‘Providence’ is the albums only misstep, a messy almost dubstep affair with cellos, sirens, Nick Skitz synths, psychadelic overdubbed cachophony and vaguely southern spiritual lyrics. See if you can last the full 4:08. I couldn’t.

The last two tracks are down tempo, mellow and reflective. The way a danceable album like this should close out.

Overall, Holy Fire is not a too far away from current Australian kings of this genre, Mitzi and Jagwar Ma. (Jagwar Ma’s ‘Howlin’ is my pick of the three.) If none of those names ring a bell for you, the tone of this album is a bit like something by Duran Duran, but with less pyrotechnics, and overlayed with the progressive dance dynamics familiar to anyone between the ages of 45 and 35. It’s not deep, but it’s a lot of fun and hooks you in on the first listen. And you will dance, and that’s a good thing.

Julia With Blue Jeans On - Moonface

A million miles away from Foals, this is a young man, an expensive sounding piano and an intense set of intertwining confessionals and remembrances about a girl we’ll call Julia. Vocally there are shades of Paul Banks (Interpol) at times, though that’s as far as that comparison goes.

This album is immersive. You need to sit down and listen to it a couple of times, in a comfortable chair with headphones. I can’t see myself washing dishes or baking a cake to it. But I can see myself making a completely teary mess of singing along to it, probably on a long drive alone somewhere.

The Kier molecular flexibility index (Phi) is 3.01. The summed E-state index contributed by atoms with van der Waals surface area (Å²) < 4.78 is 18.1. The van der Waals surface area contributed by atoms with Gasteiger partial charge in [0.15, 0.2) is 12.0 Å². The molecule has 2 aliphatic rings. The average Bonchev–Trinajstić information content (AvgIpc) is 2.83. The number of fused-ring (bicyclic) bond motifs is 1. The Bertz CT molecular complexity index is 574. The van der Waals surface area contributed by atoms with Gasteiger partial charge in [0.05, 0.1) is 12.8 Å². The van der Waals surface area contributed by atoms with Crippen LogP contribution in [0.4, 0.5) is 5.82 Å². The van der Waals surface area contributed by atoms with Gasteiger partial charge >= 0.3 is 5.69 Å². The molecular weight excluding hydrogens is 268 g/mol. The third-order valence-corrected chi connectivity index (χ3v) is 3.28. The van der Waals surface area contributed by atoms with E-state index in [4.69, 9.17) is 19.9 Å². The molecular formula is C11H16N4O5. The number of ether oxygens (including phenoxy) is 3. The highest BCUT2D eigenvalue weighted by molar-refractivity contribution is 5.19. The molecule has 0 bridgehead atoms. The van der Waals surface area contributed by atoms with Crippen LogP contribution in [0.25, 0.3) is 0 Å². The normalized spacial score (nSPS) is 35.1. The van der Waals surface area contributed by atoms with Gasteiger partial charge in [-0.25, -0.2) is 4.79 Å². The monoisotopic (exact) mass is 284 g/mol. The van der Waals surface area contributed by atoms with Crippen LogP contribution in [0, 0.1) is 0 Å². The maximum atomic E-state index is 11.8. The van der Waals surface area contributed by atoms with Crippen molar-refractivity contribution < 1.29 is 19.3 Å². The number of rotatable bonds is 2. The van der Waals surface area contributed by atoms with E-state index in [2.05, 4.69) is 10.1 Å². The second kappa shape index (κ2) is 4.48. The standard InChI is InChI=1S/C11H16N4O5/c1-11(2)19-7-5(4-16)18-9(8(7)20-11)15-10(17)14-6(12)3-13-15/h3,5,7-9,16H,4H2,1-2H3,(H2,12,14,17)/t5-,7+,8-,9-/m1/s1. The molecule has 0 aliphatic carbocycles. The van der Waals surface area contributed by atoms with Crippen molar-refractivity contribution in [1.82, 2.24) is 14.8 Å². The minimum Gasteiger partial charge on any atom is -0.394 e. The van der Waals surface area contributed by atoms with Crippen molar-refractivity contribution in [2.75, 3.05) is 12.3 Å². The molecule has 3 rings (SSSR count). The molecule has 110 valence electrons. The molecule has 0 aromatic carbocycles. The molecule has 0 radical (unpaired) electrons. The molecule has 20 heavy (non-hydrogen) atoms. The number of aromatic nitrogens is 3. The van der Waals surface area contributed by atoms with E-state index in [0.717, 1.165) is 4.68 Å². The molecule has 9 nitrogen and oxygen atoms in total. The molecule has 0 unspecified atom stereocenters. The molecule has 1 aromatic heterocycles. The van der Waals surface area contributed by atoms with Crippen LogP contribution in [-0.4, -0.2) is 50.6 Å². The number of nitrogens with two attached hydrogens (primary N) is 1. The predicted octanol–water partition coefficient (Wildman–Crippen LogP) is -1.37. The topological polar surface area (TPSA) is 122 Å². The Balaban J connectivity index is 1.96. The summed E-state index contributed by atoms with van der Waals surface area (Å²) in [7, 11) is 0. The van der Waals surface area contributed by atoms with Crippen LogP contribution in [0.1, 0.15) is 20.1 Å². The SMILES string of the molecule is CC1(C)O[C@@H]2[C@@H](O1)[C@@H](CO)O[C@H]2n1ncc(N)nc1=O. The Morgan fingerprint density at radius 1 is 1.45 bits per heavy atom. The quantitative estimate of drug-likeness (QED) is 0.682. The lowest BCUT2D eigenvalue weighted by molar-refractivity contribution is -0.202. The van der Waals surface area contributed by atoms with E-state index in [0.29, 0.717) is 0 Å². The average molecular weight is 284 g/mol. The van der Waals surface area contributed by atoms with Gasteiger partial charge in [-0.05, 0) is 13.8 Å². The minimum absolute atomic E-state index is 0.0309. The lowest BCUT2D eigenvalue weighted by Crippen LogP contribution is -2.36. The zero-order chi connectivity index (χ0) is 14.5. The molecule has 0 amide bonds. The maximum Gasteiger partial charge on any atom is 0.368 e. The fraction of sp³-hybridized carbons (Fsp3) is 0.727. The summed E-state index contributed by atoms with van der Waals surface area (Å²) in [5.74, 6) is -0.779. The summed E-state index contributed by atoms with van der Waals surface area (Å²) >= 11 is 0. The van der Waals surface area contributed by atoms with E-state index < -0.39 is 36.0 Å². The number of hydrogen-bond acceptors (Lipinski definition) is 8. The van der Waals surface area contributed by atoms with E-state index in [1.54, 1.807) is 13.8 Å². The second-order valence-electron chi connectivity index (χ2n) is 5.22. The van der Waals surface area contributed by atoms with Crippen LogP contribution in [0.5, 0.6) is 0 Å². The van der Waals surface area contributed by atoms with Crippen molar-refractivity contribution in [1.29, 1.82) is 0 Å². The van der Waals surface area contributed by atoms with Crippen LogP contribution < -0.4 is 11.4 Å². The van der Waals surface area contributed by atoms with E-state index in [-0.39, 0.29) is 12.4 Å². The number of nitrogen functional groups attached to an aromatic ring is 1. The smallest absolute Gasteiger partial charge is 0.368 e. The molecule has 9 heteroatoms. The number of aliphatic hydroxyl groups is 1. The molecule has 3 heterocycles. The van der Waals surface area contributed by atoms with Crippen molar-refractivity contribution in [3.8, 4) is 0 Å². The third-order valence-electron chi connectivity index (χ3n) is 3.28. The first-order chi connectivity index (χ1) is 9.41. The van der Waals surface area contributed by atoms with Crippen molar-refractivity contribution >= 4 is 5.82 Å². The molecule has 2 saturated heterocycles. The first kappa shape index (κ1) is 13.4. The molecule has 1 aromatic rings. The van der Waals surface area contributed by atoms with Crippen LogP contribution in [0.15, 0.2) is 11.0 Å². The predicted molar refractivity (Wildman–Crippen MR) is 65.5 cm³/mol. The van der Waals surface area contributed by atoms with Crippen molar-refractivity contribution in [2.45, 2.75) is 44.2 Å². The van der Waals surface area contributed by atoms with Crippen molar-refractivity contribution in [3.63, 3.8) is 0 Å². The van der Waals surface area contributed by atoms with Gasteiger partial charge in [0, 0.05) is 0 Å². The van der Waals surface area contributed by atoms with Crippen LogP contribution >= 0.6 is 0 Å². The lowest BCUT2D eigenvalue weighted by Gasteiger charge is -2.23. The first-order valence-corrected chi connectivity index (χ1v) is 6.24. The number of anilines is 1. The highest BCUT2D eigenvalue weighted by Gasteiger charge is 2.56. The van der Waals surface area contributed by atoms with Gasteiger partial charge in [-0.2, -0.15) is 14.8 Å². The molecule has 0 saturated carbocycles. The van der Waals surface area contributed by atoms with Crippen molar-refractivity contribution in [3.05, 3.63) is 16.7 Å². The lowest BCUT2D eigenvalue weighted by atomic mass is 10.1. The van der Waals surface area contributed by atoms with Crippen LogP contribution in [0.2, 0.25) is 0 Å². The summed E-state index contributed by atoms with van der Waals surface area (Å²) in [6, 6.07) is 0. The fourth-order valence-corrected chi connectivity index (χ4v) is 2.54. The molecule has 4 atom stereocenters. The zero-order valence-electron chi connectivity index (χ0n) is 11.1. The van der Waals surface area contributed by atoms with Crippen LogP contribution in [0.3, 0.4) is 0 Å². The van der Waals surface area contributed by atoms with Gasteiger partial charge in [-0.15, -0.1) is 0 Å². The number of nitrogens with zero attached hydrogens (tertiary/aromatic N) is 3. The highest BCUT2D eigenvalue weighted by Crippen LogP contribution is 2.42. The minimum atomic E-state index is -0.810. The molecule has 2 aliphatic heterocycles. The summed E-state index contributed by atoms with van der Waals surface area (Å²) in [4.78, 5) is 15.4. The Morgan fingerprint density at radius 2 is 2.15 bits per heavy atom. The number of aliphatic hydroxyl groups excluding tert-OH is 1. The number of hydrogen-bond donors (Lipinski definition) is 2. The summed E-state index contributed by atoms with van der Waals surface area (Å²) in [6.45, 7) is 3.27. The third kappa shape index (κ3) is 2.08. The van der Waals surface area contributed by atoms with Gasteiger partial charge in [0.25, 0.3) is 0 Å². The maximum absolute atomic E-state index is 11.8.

Moonface AKA Spencer Krug was in a band called Wolf Parade that drew a lot of critical praise but which I never got around to listening to. A Canadian and a classically trained pianist, his playing is impeccable and his compositions here are bold and indulgent. Each note stands in clear definition, in the school of the great pianist and fellow Canadian, Glenn Gould.

It’s the lyrical subject matter though which pulls you in. You get the idea of a unevenly devoted love affair, worshipful, destructive. It’s intoxicating. Brilliance clutched from the jaws of insanity. The album concludes, I sit immobile, in silence. I’m wonder what Julia’s doing now. I hope she’s ok.

This album is a must listen. To the person who recommended it – thank you.

Expo 86 – Wolf Parade

The logical step after being blown away by ‘Julia With Blue Jeans On’ was to finally listen to Wolf Parade. I can hear that the vocalist is Spencer Krug but this is a very different use of his instrument.

I can see how he met Julia. This is sexy, swaggering and vital. At times it shares the same slightly overblown tendencies as Julia With Blue Jeans On, but with no piano, cracking syncopation, biting lyrics and tight rhythm section. It’s a pretty straight up combo of guitars, bass, keys and drums. It’s not hard to tell there’s another song writer, Krug’s tracks are easy to pick, but the other half written by bandmate Dan Boeckner are no less compelling.

It seems strange to say it, but it sounds Canadian, sharing stylistically at times with Arcade Fire, though there’s far less focus and at times the songs on Expo 86 suffer for being crammed with too many clever ideas and too many layers. My impression is that the album is a lot of fun but not a cohesive whole, and it turns out this was their last album before an ‘indefinite hiatus’.